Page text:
Likewise, there is no shadow reporting of State Parties’ IHR implementation during the WHA.
Rethinking the public health monitoring framework from a good governance perspective is integral to mitigate the scale and magnitude of social and economic disruptions that pandemics can cause. As we have seen, the pandemic’s rippling impacts go far beyond public health, penetrating economic and social spheres. Sustained dialogues on pandemic preparedness, including a broad array of actors, can cement shared interests and responsibilities.
The gaps revealed by the COVID-19 pandemic in terms of preparedness and real-world responses should guide institutional arrangement reforms at national and international levels.
The Independent Panel for Pandemic Preparedness and Response points out that the world was unprepared for the COVID-19 pandemic: the existing preparedness measures “failed to account sufficiently for the impact on responses of political leadership, trust in government institutions and country ability to mount fast and adaptable responses.”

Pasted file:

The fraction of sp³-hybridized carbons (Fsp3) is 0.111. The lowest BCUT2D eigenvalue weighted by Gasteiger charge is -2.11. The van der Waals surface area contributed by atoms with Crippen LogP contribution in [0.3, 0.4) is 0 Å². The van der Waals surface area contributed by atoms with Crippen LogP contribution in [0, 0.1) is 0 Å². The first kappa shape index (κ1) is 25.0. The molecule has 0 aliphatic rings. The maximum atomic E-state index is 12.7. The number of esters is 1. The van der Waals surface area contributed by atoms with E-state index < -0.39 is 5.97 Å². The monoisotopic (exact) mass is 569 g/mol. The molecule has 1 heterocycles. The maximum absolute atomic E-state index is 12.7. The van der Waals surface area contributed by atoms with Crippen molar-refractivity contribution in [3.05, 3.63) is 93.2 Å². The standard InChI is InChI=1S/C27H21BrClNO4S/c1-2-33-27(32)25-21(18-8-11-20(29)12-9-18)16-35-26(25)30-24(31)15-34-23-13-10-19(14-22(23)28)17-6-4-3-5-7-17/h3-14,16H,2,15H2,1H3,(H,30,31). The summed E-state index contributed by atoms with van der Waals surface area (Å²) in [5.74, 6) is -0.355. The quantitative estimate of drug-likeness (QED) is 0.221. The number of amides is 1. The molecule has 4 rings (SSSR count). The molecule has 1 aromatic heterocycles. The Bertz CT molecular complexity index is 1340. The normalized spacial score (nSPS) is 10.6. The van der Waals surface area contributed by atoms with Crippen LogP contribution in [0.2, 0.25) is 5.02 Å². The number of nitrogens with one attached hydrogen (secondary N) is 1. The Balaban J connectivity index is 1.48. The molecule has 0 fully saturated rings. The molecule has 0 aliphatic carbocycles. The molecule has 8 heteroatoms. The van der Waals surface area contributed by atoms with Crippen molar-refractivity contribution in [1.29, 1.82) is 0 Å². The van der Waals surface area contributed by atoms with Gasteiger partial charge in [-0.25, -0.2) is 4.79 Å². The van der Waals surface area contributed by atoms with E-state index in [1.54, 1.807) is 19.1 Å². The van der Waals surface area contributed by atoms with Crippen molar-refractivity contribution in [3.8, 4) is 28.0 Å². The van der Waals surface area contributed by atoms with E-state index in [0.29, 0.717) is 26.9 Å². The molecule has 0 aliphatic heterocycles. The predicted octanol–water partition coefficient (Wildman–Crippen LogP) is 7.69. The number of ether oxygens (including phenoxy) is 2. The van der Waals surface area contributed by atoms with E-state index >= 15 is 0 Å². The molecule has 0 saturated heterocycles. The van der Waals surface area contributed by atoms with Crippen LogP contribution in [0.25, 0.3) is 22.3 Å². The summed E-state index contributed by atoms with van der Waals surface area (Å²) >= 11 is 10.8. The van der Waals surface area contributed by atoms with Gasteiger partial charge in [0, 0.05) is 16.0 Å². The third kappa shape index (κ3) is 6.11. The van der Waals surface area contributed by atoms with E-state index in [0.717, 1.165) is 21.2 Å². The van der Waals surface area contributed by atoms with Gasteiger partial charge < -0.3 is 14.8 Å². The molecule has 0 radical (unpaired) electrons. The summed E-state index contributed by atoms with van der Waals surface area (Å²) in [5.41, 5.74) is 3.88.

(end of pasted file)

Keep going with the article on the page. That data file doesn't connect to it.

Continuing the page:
This remark offers a starting point for reorienting our thinking towards pandemic preparedness planning. Successful pandemic responses require the public’s buy-in. Public inputs in preparedness planning can help increase that buy-in. Evaluating pandemic preparedness should involve collaborative multi-sectoral efforts at various levels of governance.
Experience from the 2014 Ebola outbreak demonstrates that successful infectious outbreak control response necessitates engagement with non-state actors, such as faith-based organizations. Likewise, as the COVID-19 pandemic shows, community health workers are most familiar with local contexts and challenges, and should be part of pandemic preparedness planning. Diversifying viewpoints can engender better quality policymaking and more accurately reflect the needs and demands in local, regional, and global contexts.